On Aug. 3, Dow, the largest U.S. chemical maker, posted second-quarter profit that trailed analysts' estimates after adverse weather curbed crop-chemical demand and plants in Texas and Argentina unexpectedly shut.
Net income was $651 million, or 50¢ a share, compared with a net loss of $344 million, or 47¢, a year earlier, the company said in a statement. Profit excluding some items was 54¢, less than the 57¢ average estimate of 11 analysts in a Bloomberg survey.
Sales rose 20 percent, to $13.6 billion, with gains in every operating segment.
Dow, based in Midland, Mich., lost $300 million in revenue because of the monthlong closure of its polyethylene plant in Argentina and disruption to operations at the Deer Park and Oyster Creek plants in Texas, said Chief Executive Andrew Liveris. Wet weather in the U.S. and cold conditions in Europe affected pesticide applications, while flooding in Canada left millions of acres unplanted, Dow said.
In a note, McNulty said Dow's second-quarter results were "disappointing." He lowered earnings per share (EPS) estimates for 2010 to $1.61, from $1.69; for 2011 to $2.52, from $2.64; and for 2012 to $3.77, from $3.89, to reflect the reported second-quarter results as well as higher corporate expenses, the absence of its Styron division, which was sold to an affiliate of Bain Capital Partners in March, and "a slightly less aggressive outlook" for the company's agricultural business.
McNulty said he believes his expectations for improving sales, declining raw materials prices, and the end of plant outages justify an outperform rating on the shares.
Priceline.com: Stifel Nicolaus equity analyst George Askew raised a rating on shares of Priceline.com (PCLN), to buy from hold on Aug. 4. He set a $335 price target on the shares.
On Aug. 3, Priceline.com, the second-biggest online travel agency, announced second-quarter earnings and a third-quarter forecast that topped analyst estimates.
Second-quarter net income rose 72 percent, to $115 million, or $2.26 a share, from $67 million, or $1.38, a year earlier, the Norwalk (Conn.) company said in a statement. Excluding some costs, profit was $3.09 a share.
Sales climbed 27 percent, to $767.4 million. Analysts had estimated second-quarter profit of $2.65 a share and revenue of $733.1 million.
Revenue will rise between 29 percent to 34 percent this quarter, Priceline.com said. Excluding some costs, earnings will be at least $4.78 a share, the company said. That compares with the $4.18 predicted on average by analysts surveyed by Bloomberg.
Hotel booking will boost business in the second half of the year—particularly outside the U.S., where the company is gaining market share, Chief Executive Jeffery Boyd said. Priceline.com also is benefiting from the May acquisition of car-service company TravelJigsaw, which added $43.9 million in gross travel bookings in the second quarter.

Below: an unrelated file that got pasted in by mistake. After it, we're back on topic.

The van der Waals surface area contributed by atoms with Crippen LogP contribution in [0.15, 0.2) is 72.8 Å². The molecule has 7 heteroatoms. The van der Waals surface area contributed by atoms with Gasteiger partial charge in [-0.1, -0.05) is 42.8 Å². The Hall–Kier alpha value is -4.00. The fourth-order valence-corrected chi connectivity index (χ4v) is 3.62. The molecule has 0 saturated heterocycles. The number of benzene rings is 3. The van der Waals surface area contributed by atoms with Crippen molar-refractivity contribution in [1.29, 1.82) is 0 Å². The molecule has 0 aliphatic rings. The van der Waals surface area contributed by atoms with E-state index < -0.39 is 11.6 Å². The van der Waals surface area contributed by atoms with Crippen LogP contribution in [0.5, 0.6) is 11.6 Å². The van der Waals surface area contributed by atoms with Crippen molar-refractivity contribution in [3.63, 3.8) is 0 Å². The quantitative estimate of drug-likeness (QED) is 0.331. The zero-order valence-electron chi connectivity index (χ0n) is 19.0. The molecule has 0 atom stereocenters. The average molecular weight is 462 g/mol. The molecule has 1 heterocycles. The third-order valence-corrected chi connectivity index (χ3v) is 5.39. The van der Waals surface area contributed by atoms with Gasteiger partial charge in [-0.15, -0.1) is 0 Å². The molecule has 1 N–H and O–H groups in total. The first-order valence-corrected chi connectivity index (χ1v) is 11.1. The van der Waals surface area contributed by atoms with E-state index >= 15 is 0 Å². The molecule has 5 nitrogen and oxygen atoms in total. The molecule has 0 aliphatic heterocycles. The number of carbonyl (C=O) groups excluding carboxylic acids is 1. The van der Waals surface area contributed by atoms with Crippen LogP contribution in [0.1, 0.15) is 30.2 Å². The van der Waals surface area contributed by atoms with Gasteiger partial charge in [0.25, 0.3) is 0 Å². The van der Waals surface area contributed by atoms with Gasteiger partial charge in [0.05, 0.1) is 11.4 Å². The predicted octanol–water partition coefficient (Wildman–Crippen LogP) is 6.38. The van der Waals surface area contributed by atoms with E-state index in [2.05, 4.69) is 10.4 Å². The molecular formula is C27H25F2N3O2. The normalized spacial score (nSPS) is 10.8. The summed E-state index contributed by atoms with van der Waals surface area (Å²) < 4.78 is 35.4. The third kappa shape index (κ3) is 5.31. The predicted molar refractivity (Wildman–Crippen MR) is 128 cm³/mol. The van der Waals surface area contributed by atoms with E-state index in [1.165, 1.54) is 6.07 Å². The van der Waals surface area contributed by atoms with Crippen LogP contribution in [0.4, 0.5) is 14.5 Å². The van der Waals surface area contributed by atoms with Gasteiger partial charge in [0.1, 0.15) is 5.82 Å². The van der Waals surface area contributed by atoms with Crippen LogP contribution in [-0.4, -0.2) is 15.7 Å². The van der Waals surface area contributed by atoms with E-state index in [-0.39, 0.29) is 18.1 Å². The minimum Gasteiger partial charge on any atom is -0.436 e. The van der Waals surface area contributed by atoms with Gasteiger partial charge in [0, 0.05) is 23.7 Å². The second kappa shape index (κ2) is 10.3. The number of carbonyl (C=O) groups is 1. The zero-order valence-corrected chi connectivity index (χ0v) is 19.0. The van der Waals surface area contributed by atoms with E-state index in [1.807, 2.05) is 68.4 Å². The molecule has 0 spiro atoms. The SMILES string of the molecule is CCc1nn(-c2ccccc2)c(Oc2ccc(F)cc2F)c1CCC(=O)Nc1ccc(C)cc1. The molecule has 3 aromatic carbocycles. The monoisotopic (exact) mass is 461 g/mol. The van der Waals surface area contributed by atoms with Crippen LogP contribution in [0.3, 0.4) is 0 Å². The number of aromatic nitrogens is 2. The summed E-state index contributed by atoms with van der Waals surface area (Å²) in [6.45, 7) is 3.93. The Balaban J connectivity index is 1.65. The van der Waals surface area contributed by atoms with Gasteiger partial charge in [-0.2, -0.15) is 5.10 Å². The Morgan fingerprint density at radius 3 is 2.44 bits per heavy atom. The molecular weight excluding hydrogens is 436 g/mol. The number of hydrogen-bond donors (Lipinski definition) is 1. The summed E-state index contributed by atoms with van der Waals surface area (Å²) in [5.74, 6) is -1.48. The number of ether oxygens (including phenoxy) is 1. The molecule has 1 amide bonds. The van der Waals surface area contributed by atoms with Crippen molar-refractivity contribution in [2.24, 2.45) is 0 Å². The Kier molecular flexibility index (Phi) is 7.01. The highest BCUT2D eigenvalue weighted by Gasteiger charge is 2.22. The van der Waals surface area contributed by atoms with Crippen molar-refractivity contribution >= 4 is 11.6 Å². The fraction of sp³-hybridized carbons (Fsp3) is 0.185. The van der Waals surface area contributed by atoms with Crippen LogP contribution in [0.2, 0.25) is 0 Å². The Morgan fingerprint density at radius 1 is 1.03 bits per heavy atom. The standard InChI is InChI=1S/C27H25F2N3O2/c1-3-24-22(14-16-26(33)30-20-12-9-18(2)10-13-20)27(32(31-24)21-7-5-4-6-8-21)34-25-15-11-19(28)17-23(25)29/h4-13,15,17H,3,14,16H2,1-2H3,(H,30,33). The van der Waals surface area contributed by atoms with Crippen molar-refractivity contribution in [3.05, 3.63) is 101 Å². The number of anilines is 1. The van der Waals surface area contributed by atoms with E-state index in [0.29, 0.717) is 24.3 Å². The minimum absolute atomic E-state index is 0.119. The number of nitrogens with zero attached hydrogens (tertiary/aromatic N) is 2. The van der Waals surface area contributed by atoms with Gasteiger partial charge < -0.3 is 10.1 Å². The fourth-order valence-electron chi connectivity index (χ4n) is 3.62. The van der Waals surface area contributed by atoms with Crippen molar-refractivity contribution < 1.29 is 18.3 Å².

In a note, Askew said Priceline.com reported what he viewed as a "strong" second quarter that "soundly" beat his estimates.
Based on the company's second-quarter results and third-quarter guidance, a "solid" competitive position, improving travel industry fundamentals, "a long runway" of growth in emerging markets, and a "reasonable" valuation, Askew raised his EPS estimates for 2010 to $12.39, from $10.82, and for 2011 to $15.21, from $12.27.
Askew said he believes Priceline.com is "the class act of … online travel …,"
Research In Motion: Kaufman Bros. equity analyst Shaw Wu reiterated a buy rating and $85 price target on shares of Research In Motion (RIMM) on Aug. 4.
On Aug. 3, the company and AT&T (T) introduced a new BlackBerry from RIM that will expand AT&T's lineup of smartphones beyond Apple's device.
The new handset, known as the Torch, has a touch screen and full Qwerty keyboard similar to those on RIM's most popular BlackBerry models, the companies said. The phone has a new operating system and Web browser. It will start selling Aug. 12, exclusively on AT&T's network, at $199.99 with a two-year contract.
In a note, Wu said he views the announcement as "a material positive" for RIM as he believes it "closes the feature set gap" with the Android phone from Google (GOOG) and Motorola (MOT) and with Apple's iPhone.
Wu noted that "Apple has sizable advantages with its unparalleled ecosystem, including the App Store, iTunes, iPad, Mac, and the iPod. … But we don't really view this as a battle against Apple. It is more about BlackBerry vs. everyone else, including Android, Nokia, and Microsoft."
Wu said he believes BlackBerry "is positioned to become the No. 2 most relevant platform with its industry-leading installed base of 46 million subscribers and with enhanced developer tools."
"We continue to believe the company is well-positioned in the smartphone [market] with its vertical integration and superior push network technology," Wu said.